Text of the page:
Midwest Disability, P.A. Midwest Disability, P.A. Midwest Disability, P.A.

Employment rate of disabled workers is only 18 percent in U.S.

Last month on our Minneapolis Social Security disability law blog, we had mentioned that the government recently decided to ease some of its requirements during the hiring process for disabled individuals who are looking to join or return to the workforce. The government has decided to do this in order to make it easier for folks with disabilities to apply for jobs and to also speed up the hiring process for disabled workers.

This move may certainly help some folks who are ready to enter the workforce after experiencing a disabling medical condition. However, disabled workers may continue to face many other challenges when looking for work.

For example, disabled workers may need to participate in vocational rehabilitation or retraining programs before they can even begin to know which types of jobs they may be capable of doing after suffering a disabling illness or injury. And after discovering their new strengths, disabled workers may be subjected to discrimination during the hiring process, which may prevent them from being able to find employment as quickly as they would like to.

The job market is competitive, which may put disabled workers at a disadvantage. Even though employers in Minnesota and throughout the country are prohibited from discriminating against employees and job applicants on the basis of their disability, disability discrimination continues to affect thousands of people every year.

According to labor data from the U.S. government, about 63 percent of working-age Americans who do not have disabilities are employed. However, only 18 percent of working-age Americans who do have disabilities are employed. Four years ago, at least 20 percent of disabled workers were employed. The economy and the ability to get to work each day may certainly have an impact on the current employment rate for the disabled. But the employment rate for disabled Americans is very low compared to the employment rate for non-disabled workers.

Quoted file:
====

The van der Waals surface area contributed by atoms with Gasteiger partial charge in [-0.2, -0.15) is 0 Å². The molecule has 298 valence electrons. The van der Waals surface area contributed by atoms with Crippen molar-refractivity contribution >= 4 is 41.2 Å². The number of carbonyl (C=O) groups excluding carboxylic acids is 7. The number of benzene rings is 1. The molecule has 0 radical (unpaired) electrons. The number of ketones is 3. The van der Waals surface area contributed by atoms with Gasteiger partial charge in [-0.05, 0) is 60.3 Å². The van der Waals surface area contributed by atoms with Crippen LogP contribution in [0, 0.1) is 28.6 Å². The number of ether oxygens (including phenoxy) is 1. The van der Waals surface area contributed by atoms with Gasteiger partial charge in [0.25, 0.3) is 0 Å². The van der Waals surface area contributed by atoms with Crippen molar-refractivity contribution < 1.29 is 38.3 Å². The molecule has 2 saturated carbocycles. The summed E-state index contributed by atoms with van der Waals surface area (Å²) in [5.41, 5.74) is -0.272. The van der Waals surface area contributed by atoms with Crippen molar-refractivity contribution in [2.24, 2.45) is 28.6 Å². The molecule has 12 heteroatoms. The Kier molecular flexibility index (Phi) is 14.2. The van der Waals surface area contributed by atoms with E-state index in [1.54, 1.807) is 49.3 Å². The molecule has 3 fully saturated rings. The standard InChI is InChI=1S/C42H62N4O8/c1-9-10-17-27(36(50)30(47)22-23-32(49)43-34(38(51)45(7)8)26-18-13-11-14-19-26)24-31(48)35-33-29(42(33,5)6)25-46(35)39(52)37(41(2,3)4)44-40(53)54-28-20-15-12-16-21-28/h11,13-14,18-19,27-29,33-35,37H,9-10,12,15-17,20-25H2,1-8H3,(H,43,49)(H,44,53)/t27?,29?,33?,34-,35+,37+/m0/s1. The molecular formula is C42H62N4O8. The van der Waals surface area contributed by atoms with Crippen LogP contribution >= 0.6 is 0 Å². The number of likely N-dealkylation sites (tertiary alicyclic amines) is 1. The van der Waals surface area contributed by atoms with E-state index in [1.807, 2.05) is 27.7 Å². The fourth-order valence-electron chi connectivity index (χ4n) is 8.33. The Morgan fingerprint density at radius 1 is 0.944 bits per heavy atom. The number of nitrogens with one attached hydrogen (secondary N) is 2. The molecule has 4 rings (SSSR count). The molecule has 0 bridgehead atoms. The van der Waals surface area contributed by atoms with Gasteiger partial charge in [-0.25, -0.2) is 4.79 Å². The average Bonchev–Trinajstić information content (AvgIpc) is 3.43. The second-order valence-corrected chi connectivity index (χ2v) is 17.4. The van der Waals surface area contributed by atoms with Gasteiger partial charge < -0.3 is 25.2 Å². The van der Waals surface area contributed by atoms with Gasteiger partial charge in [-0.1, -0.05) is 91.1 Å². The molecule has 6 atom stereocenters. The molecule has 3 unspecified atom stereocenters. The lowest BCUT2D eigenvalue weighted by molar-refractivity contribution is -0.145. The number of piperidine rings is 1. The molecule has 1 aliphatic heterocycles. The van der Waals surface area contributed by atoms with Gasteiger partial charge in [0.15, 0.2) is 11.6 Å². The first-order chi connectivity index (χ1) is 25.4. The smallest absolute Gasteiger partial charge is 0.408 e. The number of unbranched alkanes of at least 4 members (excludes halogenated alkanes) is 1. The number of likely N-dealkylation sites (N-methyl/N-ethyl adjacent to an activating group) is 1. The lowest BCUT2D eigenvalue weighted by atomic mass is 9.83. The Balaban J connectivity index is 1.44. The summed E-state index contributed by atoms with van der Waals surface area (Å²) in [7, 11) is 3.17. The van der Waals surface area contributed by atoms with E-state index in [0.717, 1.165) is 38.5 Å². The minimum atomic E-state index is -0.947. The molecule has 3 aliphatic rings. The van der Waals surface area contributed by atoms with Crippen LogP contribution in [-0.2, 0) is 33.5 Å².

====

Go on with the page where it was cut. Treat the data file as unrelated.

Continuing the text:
Disabled workers are often encouraged to look for employment when it is believed that they can use their strengths to find new work and rely on a paycheck for financial support instead of relying on monthly Social Security Disability Insurance checks. However, getting a job is not always easy. In some situations, getting a job may actually be more harmful for disabled individuals. Before returning to the workforce or thinking about applying for a new job after suffering a disabling medical condition or injury, folks may want to consult an attorney to learn more about their options as disabled workers and recipients of SSDI benefits.

Source: Associated Press, "Little progress in last couple decades getting more people with disabilities into workforce," March 25, 2013

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Midwest Disability, P.A.
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Coon Rapids, MN 55448
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